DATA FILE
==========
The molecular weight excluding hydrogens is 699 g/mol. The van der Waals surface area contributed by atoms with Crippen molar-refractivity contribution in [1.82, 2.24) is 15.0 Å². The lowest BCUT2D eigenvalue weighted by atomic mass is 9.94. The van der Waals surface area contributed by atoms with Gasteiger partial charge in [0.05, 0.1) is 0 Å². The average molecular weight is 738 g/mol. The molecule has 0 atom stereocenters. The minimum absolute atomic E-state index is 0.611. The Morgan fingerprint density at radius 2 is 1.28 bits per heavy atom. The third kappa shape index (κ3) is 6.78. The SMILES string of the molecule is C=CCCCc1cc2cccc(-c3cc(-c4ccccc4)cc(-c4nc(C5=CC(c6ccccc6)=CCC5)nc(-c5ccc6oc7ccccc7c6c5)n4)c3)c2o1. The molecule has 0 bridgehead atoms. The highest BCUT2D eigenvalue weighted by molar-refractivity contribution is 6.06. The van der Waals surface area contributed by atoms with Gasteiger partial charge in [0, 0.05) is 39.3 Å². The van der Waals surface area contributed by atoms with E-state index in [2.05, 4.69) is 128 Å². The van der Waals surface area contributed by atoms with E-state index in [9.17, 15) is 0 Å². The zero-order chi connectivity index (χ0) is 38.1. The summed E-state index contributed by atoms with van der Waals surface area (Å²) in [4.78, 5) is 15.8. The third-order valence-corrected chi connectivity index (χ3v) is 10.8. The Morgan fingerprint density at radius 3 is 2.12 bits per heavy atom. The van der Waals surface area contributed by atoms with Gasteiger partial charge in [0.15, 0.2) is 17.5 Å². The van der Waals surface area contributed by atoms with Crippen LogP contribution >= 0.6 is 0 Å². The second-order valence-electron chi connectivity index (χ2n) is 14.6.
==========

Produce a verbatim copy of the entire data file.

The molecular weight excluding hydrogens is 699 g/mol. The van der Waals surface area contributed by atoms with Crippen molar-refractivity contribution in [1.82, 2.24) is 15.0 Å². The lowest BCUT2D eigenvalue weighted by atomic mass is 9.94. The van der Waals surface area contributed by atoms with Gasteiger partial charge in [0.05, 0.1) is 0 Å². The average molecular weight is 738 g/mol. The molecule has 0 atom stereocenters. The minimum absolute atomic E-state index is 0.611. The Morgan fingerprint density at radius 2 is 1.28 bits per heavy atom. The third kappa shape index (κ3) is 6.78. The SMILES string of the molecule is C=CCCCc1cc2cccc(-c3cc(-c4ccccc4)cc(-c4nc(C5=CC(c6ccccc6)=CCC5)nc(-c5ccc6oc7ccccc7c6c5)n4)c3)c2o1. The molecule has 0 bridgehead atoms. The highest BCUT2D eigenvalue weighted by molar-refractivity contribution is 6.06. The van der Waals surface area contributed by atoms with Gasteiger partial charge in [0, 0.05) is 39.3 Å². The van der Waals surface area contributed by atoms with E-state index in [2.05, 4.69) is 128 Å². The van der Waals surface area contributed by atoms with E-state index in [9.17, 15) is 0 Å². The zero-order chi connectivity index (χ0) is 38.1. The summed E-state index contributed by atoms with van der Waals surface area (Å²) in [4.78, 5) is 15.8. The third-order valence-corrected chi connectivity index (χ3v) is 10.8. The Morgan fingerprint density at radius 3 is 2.12 bits per heavy atom. The van der Waals surface area contributed by atoms with Gasteiger partial charge in [0.15, 0.2) is 17.5 Å². The van der Waals surface area contributed by atoms with Crippen LogP contribution >= 0.6 is 0 Å². The second-order valence-electron chi connectivity index (χ2n) is 14.6.